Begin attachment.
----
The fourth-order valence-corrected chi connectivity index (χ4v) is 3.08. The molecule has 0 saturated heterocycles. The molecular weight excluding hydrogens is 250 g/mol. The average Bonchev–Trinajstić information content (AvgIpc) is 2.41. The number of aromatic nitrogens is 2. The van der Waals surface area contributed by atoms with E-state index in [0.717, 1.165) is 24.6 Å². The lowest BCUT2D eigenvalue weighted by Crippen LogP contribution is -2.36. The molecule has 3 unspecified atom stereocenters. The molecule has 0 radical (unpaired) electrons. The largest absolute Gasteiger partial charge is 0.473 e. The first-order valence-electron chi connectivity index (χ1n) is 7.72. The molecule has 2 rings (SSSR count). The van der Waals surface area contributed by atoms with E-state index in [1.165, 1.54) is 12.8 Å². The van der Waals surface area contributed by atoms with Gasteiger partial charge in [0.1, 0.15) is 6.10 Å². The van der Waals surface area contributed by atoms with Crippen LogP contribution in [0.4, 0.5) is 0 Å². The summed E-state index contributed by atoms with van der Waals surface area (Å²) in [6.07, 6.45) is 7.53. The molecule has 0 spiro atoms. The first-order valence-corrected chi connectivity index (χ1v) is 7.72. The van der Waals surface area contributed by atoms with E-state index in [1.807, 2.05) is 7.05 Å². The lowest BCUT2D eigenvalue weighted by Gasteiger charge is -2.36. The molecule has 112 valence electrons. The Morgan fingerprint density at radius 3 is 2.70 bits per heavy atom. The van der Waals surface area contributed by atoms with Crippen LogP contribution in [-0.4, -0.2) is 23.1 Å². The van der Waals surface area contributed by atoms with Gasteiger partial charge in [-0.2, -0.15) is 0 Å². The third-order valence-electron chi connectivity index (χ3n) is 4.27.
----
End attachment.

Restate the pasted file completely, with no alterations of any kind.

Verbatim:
The fourth-order valence-corrected chi connectivity index (χ4v) is 3.08. The molecule has 0 saturated heterocycles. The molecular weight excluding hydrogens is 250 g/mol. The average Bonchev–Trinajstić information content (AvgIpc) is 2.41. The number of aromatic nitrogens is 2. The van der Waals surface area contributed by atoms with E-state index in [0.717, 1.165) is 24.6 Å². The lowest BCUT2D eigenvalue weighted by Crippen LogP contribution is -2.36. The molecule has 3 unspecified atom stereocenters. The molecule has 0 radical (unpaired) electrons. The largest absolute Gasteiger partial charge is 0.473 e. The first-order valence-electron chi connectivity index (χ1n) is 7.72. The molecule has 2 rings (SSSR count). The van der Waals surface area contributed by atoms with E-state index in [1.165, 1.54) is 12.8 Å². The van der Waals surface area contributed by atoms with Gasteiger partial charge in [0.1, 0.15) is 6.10 Å². The van der Waals surface area contributed by atoms with Crippen LogP contribution in [0.4, 0.5) is 0 Å². The summed E-state index contributed by atoms with van der Waals surface area (Å²) in [6.07, 6.45) is 7.53. The molecule has 0 spiro atoms. The first-order valence-corrected chi connectivity index (χ1v) is 7.72. The van der Waals surface area contributed by atoms with E-state index in [1.807, 2.05) is 7.05 Å². The lowest BCUT2D eigenvalue weighted by Gasteiger charge is -2.36. The molecule has 112 valence electrons. The Morgan fingerprint density at radius 3 is 2.70 bits per heavy atom. The van der Waals surface area contributed by atoms with Crippen LogP contribution in [-0.4, -0.2) is 23.1 Å². The van der Waals surface area contributed by atoms with Gasteiger partial charge in [-0.2, -0.15) is 0 Å². The third-order valence-electron chi connectivity index (χ3n) is 4.27.